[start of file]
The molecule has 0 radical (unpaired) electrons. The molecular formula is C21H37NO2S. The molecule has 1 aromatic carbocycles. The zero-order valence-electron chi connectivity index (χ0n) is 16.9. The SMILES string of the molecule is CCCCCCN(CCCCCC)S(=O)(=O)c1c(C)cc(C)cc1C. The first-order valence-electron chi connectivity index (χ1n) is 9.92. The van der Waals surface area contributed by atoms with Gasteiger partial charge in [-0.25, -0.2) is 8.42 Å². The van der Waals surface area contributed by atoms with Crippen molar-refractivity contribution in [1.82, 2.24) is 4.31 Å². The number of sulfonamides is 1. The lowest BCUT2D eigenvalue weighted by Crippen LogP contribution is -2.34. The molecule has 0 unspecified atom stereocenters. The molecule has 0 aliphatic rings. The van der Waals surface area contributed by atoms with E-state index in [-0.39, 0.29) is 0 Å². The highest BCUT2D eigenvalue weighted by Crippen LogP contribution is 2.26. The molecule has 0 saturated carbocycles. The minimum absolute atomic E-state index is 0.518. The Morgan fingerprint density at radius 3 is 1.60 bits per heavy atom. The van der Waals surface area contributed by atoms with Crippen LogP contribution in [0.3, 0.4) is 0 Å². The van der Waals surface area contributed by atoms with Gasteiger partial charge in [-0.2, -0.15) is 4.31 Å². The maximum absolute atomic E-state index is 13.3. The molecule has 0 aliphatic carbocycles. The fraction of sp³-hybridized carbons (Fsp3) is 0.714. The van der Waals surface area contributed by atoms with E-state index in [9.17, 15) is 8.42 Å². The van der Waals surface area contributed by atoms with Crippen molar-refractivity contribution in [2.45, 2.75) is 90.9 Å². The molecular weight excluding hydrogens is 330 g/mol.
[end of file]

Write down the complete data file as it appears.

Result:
The molecule has 0 radical (unpaired) electrons. The molecular formula is C21H37NO2S. The molecule has 1 aromatic carbocycles. The zero-order valence-electron chi connectivity index (χ0n) is 16.9. The SMILES string of the molecule is CCCCCCN(CCCCCC)S(=O)(=O)c1c(C)cc(C)cc1C. The first-order valence-electron chi connectivity index (χ1n) is 9.92. The van der Waals surface area contributed by atoms with Gasteiger partial charge in [-0.25, -0.2) is 8.42 Å². The van der Waals surface area contributed by atoms with Crippen molar-refractivity contribution in [1.82, 2.24) is 4.31 Å². The number of sulfonamides is 1. The lowest BCUT2D eigenvalue weighted by Crippen LogP contribution is -2.34. The molecule has 0 unspecified atom stereocenters. The molecule has 0 aliphatic rings. The van der Waals surface area contributed by atoms with E-state index in [-0.39, 0.29) is 0 Å². The highest BCUT2D eigenvalue weighted by Crippen LogP contribution is 2.26. The molecule has 0 saturated carbocycles. The minimum absolute atomic E-state index is 0.518. The Morgan fingerprint density at radius 3 is 1.60 bits per heavy atom. The van der Waals surface area contributed by atoms with Crippen LogP contribution in [0.3, 0.4) is 0 Å². The van der Waals surface area contributed by atoms with Gasteiger partial charge in [-0.2, -0.15) is 4.31 Å². The maximum absolute atomic E-state index is 13.3. The molecule has 0 aliphatic carbocycles. The fraction of sp³-hybridized carbons (Fsp3) is 0.714. The van der Waals surface area contributed by atoms with E-state index in [9.17, 15) is 8.42 Å². The van der Waals surface area contributed by atoms with Crippen molar-refractivity contribution in [2.45, 2.75) is 90.9 Å². The molecular weight excluding hydrogens is 330 g/mol.